Detroit Pistons’ Opener Will Be a Good Measuring Stick of Progress
The Detroit Pistons’ opener against the Washington Wizards should provide some early insight into the progress of their rebuild. With a revamped roster and a new head coach, many league observers believe the Pistons to be the NBA’s most improved team, with the Wizards right on their heels.
The Miami Heat, Indiana Pacers, Chicago Bulls, Brooklyn Nets and New York Knicks appear to be locks for the Eastern Conference Playoffs, with just about everyone else as a possibility to fill in the final three spots. When healthy last season, the Wizards played very well, and it has driven several analysts to pick the Washington as one of the early favorites to land a trip to the postseason. Analysts have also chosen the Pistons as a favorite to occupy the sixth, seventh or eighth seed in the conference. Washington and Detroit are clearly in the same tier.
Despite several injuries, the Pistons’ first performance of the year should be an indicator of how ready the team is to break their streak of losing seasons. While Brandon Jennings, and possibly Rodney Stuckey, won’t see the floor, Detroit’s three best players, Andre Drummond, Greg Monroe and Josh Smith, will. If the three of them can’t lead the Pistons to a respectable outing against Washington, it should be cause for concern in Motown.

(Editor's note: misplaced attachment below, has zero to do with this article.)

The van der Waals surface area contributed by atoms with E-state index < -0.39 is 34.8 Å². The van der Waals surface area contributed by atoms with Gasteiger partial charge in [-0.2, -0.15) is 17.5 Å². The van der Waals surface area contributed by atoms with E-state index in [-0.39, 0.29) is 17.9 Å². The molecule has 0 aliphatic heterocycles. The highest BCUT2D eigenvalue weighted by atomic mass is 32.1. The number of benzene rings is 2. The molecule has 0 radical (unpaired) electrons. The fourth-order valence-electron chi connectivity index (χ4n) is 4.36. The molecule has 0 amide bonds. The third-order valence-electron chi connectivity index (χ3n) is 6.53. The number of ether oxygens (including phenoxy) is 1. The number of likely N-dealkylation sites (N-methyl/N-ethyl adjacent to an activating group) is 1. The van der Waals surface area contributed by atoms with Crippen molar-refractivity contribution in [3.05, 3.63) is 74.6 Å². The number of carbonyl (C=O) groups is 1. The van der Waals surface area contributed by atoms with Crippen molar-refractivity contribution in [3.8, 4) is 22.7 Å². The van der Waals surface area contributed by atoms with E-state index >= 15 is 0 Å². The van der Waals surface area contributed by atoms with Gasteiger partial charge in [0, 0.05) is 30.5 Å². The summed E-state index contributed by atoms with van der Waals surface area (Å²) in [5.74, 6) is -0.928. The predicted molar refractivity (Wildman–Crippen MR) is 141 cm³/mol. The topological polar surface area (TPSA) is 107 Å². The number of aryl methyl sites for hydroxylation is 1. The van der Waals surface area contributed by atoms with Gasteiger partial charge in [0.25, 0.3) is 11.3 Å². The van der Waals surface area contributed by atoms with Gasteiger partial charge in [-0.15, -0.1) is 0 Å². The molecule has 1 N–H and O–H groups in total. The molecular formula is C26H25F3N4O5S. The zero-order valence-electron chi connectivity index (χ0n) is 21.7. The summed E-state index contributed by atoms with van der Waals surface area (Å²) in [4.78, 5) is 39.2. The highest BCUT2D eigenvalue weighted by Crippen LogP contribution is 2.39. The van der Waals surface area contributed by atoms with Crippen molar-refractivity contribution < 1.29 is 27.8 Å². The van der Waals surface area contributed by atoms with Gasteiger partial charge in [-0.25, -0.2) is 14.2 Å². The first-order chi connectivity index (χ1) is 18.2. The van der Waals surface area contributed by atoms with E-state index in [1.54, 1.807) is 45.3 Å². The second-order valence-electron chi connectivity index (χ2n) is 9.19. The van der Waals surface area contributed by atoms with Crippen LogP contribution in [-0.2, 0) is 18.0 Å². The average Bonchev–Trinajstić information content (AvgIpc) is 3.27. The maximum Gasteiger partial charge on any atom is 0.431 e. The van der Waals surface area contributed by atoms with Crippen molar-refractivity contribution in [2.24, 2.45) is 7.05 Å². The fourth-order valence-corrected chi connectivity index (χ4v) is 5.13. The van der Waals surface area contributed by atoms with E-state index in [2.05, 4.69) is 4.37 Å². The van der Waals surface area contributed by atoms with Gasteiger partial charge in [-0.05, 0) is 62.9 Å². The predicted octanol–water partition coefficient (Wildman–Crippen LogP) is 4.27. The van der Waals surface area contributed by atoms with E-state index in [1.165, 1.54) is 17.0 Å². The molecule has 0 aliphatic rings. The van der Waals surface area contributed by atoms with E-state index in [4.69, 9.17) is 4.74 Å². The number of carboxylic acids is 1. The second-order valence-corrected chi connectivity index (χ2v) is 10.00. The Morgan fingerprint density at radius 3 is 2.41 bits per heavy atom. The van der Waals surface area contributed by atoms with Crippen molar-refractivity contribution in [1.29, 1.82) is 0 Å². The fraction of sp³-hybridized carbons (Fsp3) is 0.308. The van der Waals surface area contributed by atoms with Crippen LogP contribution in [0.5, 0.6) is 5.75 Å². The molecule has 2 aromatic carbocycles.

John Wall will probably the best point guard on the court, but the Pistons have depth at the guard positions and will have a huge advantage in the front court. Detroit should own the glass, clog the lane defensively, and put themselves into position for a 1-0 record to start the season. If not, something went wrong.
Consider this: in their lone preseason meeting this year, the Pistons played without Jennings and Stuckey, but still manhandled the Wizards for an entire half as they bulldozed their way to a 65-43 halftime lead. Oh yeah, Smith wasn’t in the lineup that night either, which is even more reason to believe the Pistons should own the paint.
Finally, the game is in Detroit. Teams play with a different sense of pride in front of the home crowd, or at least good teams do. If the players aren’t motivated enough to prove some of their offseason hype in front of their own fans, they have a long, uphill climb ahead of them in this area. (Side note: with a revamped roster and so much positive buzz entering the season, the game should also be a good indicator of how ready the fans are to support this team again. There is no reason the Palace shouldn’t be near capacity.)
The Pistons should give fans a performance that is worthy of the admission price against the Wizards. If they come out flat and play poorly for most of the night, there will be plenty of questions to be answered before a Nov. 1 trip to Memphis. While Detroit is arguably the better team, the Wizards are no pushovers and present a good measuring stick in game one for the Pistons. Even without some key players, Detroit is more than capable of defeating Washington at home.